Computers in Spaceflight: The NASA Experience

Source Notes: Chapter Four
 
 
l. Interview with Arnold Aldrich, Johnson Space Center, June 13, 1983.
 
2. Interview with Lynn Killingbeck, IBM, Johnson Space Center, June 7, 1983.
 
3. For a full discussion of the evolution of Shuttle design concepts, see the first two chapters of the forthcoming Space Shuttle Chronology.
 
4. NASA, Space Vehicle Design Criteria: Spaceborne Digital Computer Systems, SP-8070, March 1971.
 
5. Killingbeck interview; In 1967, the Manned Spacecraft Center contracted with IBM for a conceptual study of spaceborne computers; see M. Ball, and F.H. Hardie, "Computer Partitioning Improves Long-term Reliability in Space," Space/Aeronaut.,114-118 (May 1967).
 
6. F.J. Hudson and J.C. McCall, "Integrated Electronics System for Space Shuttle," AIAA Advanced Space Transportation Meeting, Cocoa Beach, FL, February 4-6,1970.
 
7. M. Hamilton and S. Zeldin "Higher Order Software Techniques Applied to a Space Shuttle Prototype Program," Programming Symposium, ed. B. Robimet, Springer-Verlag, New York, 1974, pp. 17-32; Higher-Order SoftwareóA Methodology for Defining Software, AIAA Paper 75-593; Higher Order Software Requirements, MIT Draper Laboratory, Cambridge, MA, August 1973.
 
8. G.A. Vacca et al. "Mission Influences on Advanced Computers," Astronaut. Aeronaut., 36-37 (April 1967).
 
9. NASA, Space Vehicle Design Criteria, p. 16.
 
10. R.L. Alonso; and G.C. Randa "Flight-Computer Hardware Trends," Astronautics and Aeronautics, April 1967, pp. 31.
 
11. B.W. Boehm, "Some Information Processing Implications of Air Force Space Missions: 1979-1980," Memorandum, Rand Corp., January 1970, V.
 
12. Boehm, "Information Processing Implications," p. 21.
 
13. H. Kreide and D.W. Lambert, "Computation: Aerospace Computers in Aircraft, Missiles and Spacecraft," Space/Aeronaut., 42, 78 (1964); see also N.H. Herman and U.S. Lingon, "Mariner 4 Timing and Sequencing," Astronaut. Aeronaut., 43 (October 1965).
 
14. A.E. Cooper, "The Shuttle Computer Complex," Space Transportation System: The IBM Role, IBM Corporation, 1981, p. 3.
 
15. NASA, Space Vehicle Design Criteria, p. 44.
 
16. Z. Strickland, "NASA Seeks Ways to Handle Data Flood," Aviation Week, June 22, 1970, p. 135.
 
17. E.S. Chevers, "Proposed Avionics Baseline for the Shuttle," Memorandum, Manned Spacecraft Center, Houston, TX, August 1971, JSC History Office Archives.
 
18. Interview with Stan Mann, Johnson Space Center, June 8, 1983.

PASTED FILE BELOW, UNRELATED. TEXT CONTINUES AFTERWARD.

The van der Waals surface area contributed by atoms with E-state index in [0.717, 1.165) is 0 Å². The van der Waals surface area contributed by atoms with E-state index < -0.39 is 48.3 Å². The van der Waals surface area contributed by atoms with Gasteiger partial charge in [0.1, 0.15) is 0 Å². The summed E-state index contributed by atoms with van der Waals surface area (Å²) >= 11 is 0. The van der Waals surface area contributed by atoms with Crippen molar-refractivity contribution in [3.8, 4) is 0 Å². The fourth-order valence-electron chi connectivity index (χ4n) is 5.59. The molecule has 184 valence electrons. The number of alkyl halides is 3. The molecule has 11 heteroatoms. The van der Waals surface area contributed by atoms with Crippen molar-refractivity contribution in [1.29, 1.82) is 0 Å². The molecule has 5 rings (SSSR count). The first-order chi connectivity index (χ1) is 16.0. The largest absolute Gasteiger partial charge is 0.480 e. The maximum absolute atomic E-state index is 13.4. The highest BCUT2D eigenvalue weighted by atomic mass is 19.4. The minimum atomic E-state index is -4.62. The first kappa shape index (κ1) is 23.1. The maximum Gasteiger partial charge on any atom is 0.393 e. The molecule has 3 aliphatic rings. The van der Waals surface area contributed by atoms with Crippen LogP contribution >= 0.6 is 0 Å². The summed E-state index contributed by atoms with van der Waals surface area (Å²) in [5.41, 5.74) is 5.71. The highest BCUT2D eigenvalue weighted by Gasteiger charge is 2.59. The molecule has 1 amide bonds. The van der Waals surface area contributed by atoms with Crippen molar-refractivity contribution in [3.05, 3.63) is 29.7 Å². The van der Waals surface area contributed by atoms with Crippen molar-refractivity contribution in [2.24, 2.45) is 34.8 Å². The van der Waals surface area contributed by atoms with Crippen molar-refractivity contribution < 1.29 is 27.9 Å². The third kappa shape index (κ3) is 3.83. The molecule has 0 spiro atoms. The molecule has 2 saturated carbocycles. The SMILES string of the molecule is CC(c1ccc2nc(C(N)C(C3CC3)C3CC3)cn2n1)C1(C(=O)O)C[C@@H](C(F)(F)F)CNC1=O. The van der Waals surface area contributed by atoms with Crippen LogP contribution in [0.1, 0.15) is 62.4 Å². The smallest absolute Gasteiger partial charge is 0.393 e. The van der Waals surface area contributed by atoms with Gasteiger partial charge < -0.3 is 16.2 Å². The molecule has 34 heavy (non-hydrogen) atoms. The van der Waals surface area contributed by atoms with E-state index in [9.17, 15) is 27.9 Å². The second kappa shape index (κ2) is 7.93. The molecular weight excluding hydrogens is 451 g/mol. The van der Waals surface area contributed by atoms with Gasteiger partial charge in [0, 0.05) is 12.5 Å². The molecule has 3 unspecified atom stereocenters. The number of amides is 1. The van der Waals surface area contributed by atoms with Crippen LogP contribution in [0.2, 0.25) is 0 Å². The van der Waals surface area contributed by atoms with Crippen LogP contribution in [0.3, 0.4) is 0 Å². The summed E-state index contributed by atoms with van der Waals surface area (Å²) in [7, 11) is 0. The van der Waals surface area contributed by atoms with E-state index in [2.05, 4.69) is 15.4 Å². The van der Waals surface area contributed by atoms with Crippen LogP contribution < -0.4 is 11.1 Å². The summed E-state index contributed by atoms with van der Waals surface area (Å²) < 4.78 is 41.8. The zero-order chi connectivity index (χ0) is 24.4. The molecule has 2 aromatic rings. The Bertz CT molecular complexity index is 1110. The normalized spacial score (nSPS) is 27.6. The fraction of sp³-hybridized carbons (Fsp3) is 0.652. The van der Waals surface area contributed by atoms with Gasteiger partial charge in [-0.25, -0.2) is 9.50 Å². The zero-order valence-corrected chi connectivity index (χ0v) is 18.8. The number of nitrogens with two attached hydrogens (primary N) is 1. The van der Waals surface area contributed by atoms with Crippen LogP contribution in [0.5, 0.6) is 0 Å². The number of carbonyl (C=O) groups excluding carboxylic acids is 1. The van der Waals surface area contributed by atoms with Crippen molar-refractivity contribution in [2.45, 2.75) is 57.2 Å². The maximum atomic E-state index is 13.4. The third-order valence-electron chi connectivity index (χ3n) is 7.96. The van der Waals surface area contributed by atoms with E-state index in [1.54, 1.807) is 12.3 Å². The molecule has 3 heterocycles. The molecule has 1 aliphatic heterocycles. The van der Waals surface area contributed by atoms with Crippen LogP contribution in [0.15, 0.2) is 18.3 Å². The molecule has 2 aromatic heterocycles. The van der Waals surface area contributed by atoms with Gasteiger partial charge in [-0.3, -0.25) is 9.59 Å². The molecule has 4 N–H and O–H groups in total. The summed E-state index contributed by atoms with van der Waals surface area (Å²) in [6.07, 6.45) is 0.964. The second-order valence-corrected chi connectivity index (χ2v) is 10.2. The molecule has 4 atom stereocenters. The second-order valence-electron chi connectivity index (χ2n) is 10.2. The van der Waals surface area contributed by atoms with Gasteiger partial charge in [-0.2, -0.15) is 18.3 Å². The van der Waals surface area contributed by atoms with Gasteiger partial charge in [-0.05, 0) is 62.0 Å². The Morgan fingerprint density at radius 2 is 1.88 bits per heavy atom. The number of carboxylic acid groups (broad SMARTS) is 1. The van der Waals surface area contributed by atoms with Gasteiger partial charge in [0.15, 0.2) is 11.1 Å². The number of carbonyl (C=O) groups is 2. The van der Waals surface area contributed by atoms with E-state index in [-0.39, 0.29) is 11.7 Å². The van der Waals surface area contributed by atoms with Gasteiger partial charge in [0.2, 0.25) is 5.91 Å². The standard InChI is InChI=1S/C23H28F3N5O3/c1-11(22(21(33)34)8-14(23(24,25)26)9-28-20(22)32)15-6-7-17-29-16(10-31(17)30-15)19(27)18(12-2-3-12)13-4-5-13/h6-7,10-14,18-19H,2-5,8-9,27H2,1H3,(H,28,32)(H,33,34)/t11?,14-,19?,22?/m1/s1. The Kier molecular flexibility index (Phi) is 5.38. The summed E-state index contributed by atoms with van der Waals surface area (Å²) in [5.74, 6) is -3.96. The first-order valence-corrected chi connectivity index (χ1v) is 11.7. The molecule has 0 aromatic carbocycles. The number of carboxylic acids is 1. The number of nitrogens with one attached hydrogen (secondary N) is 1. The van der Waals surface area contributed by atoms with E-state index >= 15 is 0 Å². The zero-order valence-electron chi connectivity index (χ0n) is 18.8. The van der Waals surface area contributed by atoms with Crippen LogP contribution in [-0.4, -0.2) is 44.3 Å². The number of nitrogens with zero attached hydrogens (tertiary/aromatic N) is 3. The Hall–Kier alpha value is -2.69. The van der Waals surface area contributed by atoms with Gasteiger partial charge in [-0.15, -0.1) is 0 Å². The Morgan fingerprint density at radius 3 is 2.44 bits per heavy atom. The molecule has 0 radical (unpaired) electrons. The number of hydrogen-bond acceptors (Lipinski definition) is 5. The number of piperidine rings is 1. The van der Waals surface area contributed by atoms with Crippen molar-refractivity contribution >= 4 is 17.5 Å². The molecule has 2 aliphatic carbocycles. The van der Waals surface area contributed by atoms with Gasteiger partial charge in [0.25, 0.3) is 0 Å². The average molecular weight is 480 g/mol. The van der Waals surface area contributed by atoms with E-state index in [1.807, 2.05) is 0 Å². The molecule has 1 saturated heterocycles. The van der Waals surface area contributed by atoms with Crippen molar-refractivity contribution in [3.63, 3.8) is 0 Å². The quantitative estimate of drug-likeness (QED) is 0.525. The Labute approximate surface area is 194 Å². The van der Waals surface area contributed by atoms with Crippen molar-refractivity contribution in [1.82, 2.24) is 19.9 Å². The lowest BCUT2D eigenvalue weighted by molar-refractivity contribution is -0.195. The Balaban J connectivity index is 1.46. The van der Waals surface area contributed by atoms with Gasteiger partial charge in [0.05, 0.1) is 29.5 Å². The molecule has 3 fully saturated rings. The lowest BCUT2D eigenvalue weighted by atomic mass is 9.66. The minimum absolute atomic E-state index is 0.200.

19. Draper Laboratory, "Computer Hardware," charts, March 1971, Johnson Space Center Archives.
 
20. Draper Laboratory, "Computer Hardware."
 
21. P.H. Stakem, "One Step Forward - Three steps Backup: Computing in the U.S. Space Program," BYTE, 114 (September 1981).
 
22. Draper Laboratory, "Computer Hardware."
 
23. J. Kernan, "Desirable Computer Features," Memorandum, Cambridge: MIT, March 5, 1971.", JSC History Office; see also Draper Laboratory, "Computer Hardware."
 
24. Boehm, "Information Processing Implications," p. 19.
 
25. R.E. Poupard et al., "Design Considerations for Shuttle Information Management," Astronaut. Aeronaut., 53 (May 1973).
 
26. "Guidance Software Programming Advances," Aviation Week, 73 (November 8, 1976).
 
27. Interview with Dick Parten, Johnson Space Center, June 16, 1983.
 
28. Killingbeck interview.
 
29. "New Family of Computers: Military and Aerospace," Electronics, 42 (October 31, 1966).
 
30. IBM, Space Shuttle Advanced System/4 Pi Model AP-101 Central Processor Unit, File no. 75-A97-001, 1975, 4.64; see also Cooper, "Shuttle Computer Complex," p. 7.
 
31. A.J. Macina "Space Shuttle Program," Part I, Memorandum, IBM Federal Systems Division, Houston, p. 16; see also Cooper, "Shuttle Computer Complex," p.5.
 
32. IBM, Model AP-101 Central Processor Unit., 1.2, 2.8.
 
33. Marina, "Space Shuttle," Part I, p. 16.
 
34. Cooper, "Shuttle Computer Complex", p. 4.
 
35. IBM, Model AP-101 Central Processor Unit, 2.14.
 
36. IBM, Space Shuttle Model AP-101 C/M Principles of Operation, File no. 624615B, 1974, 2.2.
 
37. Cooper, "Shuttle Computer Complex", p. 6.
 
38. IBM, Model AP-101 Principles of Operation, 2.15.
 
39. IBM, Model AP-101 Principles of Operation, 2.17.
 
40. NASA, Shuttle Flight Operations Manual: Volume 5-Data Processing System, Flight Operations Directorate, Crew Training and Procedures Division, Johnson Space Center, Houston, TX, November 1978, p. 50.
 
41. Cooper, "Shuttle Computer Complex," p. 8.
 
42. IBM, Model AP-101 Central Processor Unit, 5.1.
 
43. Killingbeck interview.
 
44. Interview with John R. Garman, Johnson Space Center, June 1, 1983.
 
45. Killingbeck interview.